26. Eur Radiol. 2021 Nov;31(11): 8662-8670
      OBJECTIVES: Skeletal muscle mass is a prognostic factor in pancreatic ductal adenocarcinoma (PDAC). However, it remains unclear whether changes in body composition provide an incremental prognostic value to established risk factors, especially the Response Evaluation Criteria in Solid Tumors version 1.1 (RECISTv1.1). The aim of this study was to determine the prognostic value of CT-quantified body composition changes in patients with unresectable PDAC starting chemotherapy.METHODS: We retrospectively evaluated 105 patients with unresectable (locally advanced or metastatic) PDAC treated with FOLFIRINOX (n = 64) or gemcitabine-based (n = 41) first-line chemotherapy within a multicenter prospective trial. Changes (Δ) in skeletal muscle index (SMI), subcutaneous (SATI), and visceral adipose tissue index (VATI) between pre-chemotherapy and first follow-up CT were assessed. Cox regression models and covariate-adjusted survival curves were used to identify predictors of overall survival (OS).
    RESULTS: At multivariable analysis, adjusting for RECISTv1.1-response at first follow-up, ΔSMI was prognostic for OS with a hazard ratio (HR) of 1.2 (95% CI: 1.08-1.33, p = 0.001). No significant association with OS was observed for ΔSATI (HR: 1, 95% CI: 0.97-1.04, p = 0.88) and ΔVATI (HR: 1.01, 95% CI: 0.99-1.04, p = 0.33). At an optimal cutoff of 2.8 cm2/m2 per 30 days, the median survival of patients with high versus low ΔSMI was 143 versus 233 days (p < 0.001).
    CONCLUSIONS: Patients with a lower rate of skeletal muscle loss at first follow-up demonstrated improved survival for unresectable PDAC, regardless of their RECISTv1.1-category. Assessing ΔSMI at the first follow-up CT may be useful for prognostication, in addition to routine radiological assessment.
    KEY POINTS: • In patients with unresectable pancreatic ductal adenocarcinoma, change of skeletal muscle index (ΔSMI) in the early phase of chemotherapy is prognostic for overall survival, even after adjusting for Response Evaluation Criteria in Solid Tumors version 1.1 (RECISTv1.1) assessment at first follow-up. • Changes in adipose tissue compartments at first follow-up demonstrated no significant association with overall survival. • Integrating ΔSMI into routine radiological assessment may improve prognostic stratification and impact treatment decision-making at the first follow-up.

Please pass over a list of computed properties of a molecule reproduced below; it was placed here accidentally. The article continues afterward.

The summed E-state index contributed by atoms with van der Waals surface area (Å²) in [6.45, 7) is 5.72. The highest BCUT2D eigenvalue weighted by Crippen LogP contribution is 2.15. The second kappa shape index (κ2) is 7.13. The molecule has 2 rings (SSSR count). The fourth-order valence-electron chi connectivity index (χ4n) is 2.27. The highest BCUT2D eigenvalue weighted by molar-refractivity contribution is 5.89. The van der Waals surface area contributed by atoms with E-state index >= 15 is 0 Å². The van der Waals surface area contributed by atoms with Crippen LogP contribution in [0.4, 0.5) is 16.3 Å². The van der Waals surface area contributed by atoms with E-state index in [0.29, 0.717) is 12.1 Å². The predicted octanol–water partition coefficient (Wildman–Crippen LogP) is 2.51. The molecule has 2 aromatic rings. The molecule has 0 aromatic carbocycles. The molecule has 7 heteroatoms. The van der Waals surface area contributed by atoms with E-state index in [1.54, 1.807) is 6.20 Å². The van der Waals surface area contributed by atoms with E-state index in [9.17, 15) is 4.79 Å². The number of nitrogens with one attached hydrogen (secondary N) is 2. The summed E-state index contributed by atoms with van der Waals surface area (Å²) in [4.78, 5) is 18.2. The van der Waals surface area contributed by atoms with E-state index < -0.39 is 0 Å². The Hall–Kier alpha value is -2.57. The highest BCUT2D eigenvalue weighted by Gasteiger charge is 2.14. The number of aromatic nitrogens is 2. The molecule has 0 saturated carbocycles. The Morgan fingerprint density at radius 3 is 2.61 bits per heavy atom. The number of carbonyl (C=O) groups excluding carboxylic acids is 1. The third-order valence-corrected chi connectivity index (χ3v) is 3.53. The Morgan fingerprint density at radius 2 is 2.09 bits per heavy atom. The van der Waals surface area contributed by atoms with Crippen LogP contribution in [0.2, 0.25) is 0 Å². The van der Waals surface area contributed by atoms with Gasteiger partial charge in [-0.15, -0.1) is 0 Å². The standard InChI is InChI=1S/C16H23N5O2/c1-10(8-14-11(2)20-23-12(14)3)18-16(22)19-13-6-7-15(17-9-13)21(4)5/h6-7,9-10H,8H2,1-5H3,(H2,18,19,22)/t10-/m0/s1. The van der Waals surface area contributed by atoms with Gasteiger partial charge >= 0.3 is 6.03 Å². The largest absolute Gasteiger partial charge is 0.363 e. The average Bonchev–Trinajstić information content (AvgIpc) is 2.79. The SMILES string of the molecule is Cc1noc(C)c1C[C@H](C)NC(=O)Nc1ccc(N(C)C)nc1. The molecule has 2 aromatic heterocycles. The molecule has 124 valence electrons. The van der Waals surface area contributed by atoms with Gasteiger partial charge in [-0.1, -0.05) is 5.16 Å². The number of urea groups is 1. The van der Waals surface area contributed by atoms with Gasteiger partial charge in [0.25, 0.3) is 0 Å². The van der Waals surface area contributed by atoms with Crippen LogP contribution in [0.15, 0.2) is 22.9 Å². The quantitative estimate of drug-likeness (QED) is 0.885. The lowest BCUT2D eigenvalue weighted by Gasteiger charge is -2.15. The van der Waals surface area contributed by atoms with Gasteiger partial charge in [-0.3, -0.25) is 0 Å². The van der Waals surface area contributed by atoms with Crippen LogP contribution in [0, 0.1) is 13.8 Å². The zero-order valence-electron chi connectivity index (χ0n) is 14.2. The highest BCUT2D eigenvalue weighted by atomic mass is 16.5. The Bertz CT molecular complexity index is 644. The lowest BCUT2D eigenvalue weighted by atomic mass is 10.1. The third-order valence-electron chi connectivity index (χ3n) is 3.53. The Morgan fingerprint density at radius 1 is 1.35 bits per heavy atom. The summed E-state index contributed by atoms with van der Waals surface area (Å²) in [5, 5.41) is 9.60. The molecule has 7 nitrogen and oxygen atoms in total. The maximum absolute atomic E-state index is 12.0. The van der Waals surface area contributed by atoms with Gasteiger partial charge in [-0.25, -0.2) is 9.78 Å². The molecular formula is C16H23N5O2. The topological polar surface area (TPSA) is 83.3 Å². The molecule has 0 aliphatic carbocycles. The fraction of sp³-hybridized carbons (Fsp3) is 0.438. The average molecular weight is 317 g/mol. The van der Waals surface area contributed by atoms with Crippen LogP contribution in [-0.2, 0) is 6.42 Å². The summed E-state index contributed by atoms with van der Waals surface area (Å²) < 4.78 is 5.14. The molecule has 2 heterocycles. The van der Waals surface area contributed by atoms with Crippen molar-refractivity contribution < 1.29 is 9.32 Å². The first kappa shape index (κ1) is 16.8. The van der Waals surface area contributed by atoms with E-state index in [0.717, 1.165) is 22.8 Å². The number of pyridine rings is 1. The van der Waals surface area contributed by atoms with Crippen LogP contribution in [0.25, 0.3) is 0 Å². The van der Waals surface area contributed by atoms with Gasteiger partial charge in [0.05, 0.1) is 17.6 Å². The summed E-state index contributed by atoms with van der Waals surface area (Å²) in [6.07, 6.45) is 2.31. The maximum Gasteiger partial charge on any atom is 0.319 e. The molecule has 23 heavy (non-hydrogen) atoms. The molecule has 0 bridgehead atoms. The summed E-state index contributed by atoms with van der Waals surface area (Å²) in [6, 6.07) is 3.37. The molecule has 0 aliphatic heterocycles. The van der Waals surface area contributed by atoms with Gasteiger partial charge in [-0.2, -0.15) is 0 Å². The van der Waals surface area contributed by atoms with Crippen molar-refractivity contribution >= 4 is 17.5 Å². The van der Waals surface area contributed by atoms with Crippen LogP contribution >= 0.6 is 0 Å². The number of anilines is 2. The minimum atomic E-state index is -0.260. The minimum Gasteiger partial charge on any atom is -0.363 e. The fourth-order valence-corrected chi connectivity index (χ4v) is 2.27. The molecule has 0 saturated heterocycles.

Keywords:  Body composition; Pancreatic carcinoma; Response Evaluation Criteria in Solid Tumors; Sarcopenia; Tomography, X-ray computed
  27. Cell. 2021 Oct 11. pii: S0092-8674(21)01116-8. [Epub ahead of print]
      The human mitochondrial genome encodes thirteen core subunits of the oxidative phosphorylation system, and defects in mitochondrial gene expression lead to severe neuromuscular disorders. However, the mechanisms of mitochondrial gene expression remain poorly understood due to a lack of experimental approaches to analyze these processes. Here, we present an in vitro system to silence translation in purified mitochondria. In vitro import of chemically synthesized precursor-morpholino hybrids allows us to target translation of individual mitochondrial mRNAs. By applying this approach, we conclude that the bicistronic, overlapping ATP8/ATP6 transcript is translated through a single ribosome/mRNA engagement. We show that recruitment of COX1 assembly factors to translating ribosomes depends on nascent chain formation. By defining mRNA-specific interactomes for COX1 and COX2, we reveal an unexpected function of the cytosolic oncofetal IGF2BP1, an RNA-binding protein, in mitochondrial translation. Our data provide insight into mitochondrial translation and innovative strategies to investigate mitochondrial gene expression.